English Premier League soccer club Everton have announced the departures of multiple senior board members as they prepare to conclude a deal with US-based sports investment group MSP Sports Capital.

Chief executive Denise Barrett-Baxendale, chief finance and strategy officer Grant Ingles, and non-executive director Graeme Sharp have left their roles with the team.

Everton said the trio “have worked tirelessly over recent months to assist with the preparation for a transition to a new board.”

The Merseyside club will also issue a statement about interim appointments and the future of chairman Bill Kenwright – who is also expected to leave – “in the next 48 hours.”

It was recently reported that Everton have reached an exclusivity agreement with MSP Sports Capital over a funding deal.

MSP is understood to be seeking a 25% stake with a preferential share structure, not equity in the club, so would be paid back in interest.

The move by Everton indicates that an agreement is imminent as the US firm is likely to look for representation on the board as part of a minority investment in the club.

The departing directors said: “We have all been fully committed during our time here and are disappointed to have made the decision to leave Everton. 

“We have worked tirelessly alongside our chairman in what has been a challenging period to deliver some of the most significant projects in Everton’s history – projects that will safeguard and sustain the commercial future of the club for generations to come.

“We are proud of the commercial growth projects progressed during our time on the board, including the construction of the club’s new waterfront stadium. This construction project – the largest currently on site in the UK – is progressing at pace.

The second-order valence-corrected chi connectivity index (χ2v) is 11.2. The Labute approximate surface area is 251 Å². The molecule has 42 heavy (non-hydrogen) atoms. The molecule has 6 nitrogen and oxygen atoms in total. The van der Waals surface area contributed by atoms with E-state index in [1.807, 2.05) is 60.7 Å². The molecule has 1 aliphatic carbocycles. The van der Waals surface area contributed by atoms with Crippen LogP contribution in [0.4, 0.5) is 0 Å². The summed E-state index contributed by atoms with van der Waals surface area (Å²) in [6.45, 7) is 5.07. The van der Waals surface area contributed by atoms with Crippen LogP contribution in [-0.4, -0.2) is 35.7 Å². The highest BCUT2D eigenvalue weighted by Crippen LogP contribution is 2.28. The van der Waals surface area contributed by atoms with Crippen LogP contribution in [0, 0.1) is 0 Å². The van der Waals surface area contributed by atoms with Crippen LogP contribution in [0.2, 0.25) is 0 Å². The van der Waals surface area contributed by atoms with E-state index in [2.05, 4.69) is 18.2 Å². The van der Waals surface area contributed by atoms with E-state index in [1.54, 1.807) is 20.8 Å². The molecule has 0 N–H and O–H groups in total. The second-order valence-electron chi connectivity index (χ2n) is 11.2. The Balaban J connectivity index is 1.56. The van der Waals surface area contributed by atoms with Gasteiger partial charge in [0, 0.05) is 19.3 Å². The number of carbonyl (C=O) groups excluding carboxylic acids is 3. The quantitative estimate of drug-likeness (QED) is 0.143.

“The club’s partnership portfolio has also been increased and diversified, reflected in record commercial partnerships and the expansion of our work internationally.”

Everton require funding for their new stadium being built on Bramley-Moore Dock. It was initially under construction at a cost of at least £550 million ($691 million), but that has increased to about £760 million.

MSP appears to have moved ahead of rival group 777 Partners despite recent reports that the latter was named as the preferred bidder for an outright takeover of the club.

777 was given access to the team’s financial accounts but has not been prepared to pay a 'significant' price due to the debt on the balance sheet, which stood at £141.7 million in the latest accounts.

Everton posted financial losses for a fifth successive year, with their losses totaling more than £430 million over that period.

In January, Everton owner Farhad Moshiri denied he had put the club up for sale and insisted he remained committed to the project. However, he did admit he was talking to "top investors of real quality."

Moshiri, who owns a 94% stake, has pumped more than £750 million into the Premier League outfit but a large section of the club’s fans are unhappy with his ownership.

The British-Iranian businessman and his fellow board members did not attend home matches at Goodison Park in the latter portion of the season because of unrest among the fans and concerns over their safety as the club battled relegation for a second consecutive year and narrowly avoided the drop on the final day of the 2022-23 season.

Throughout the season, supporters called for the board to resign.

MSP has made several significant sports investments in recent years, acquiring a minority stake in the McLaren Racing Formula 1 motor racing team in 2020 and a majority interest in action sports series X Games.

Meanwhile, court records have revealed that former Everton manager Carlo Ancelotti is suing the club at the High Court.

The claim relates to "general commercial contracts and arrangements”, but the listing provides no further details.

The 64-year-old Italian, now at Real Madrid, managed Everton between December 2019 and June 2021 before leaving to rejoin the Spanish giants for a second stint.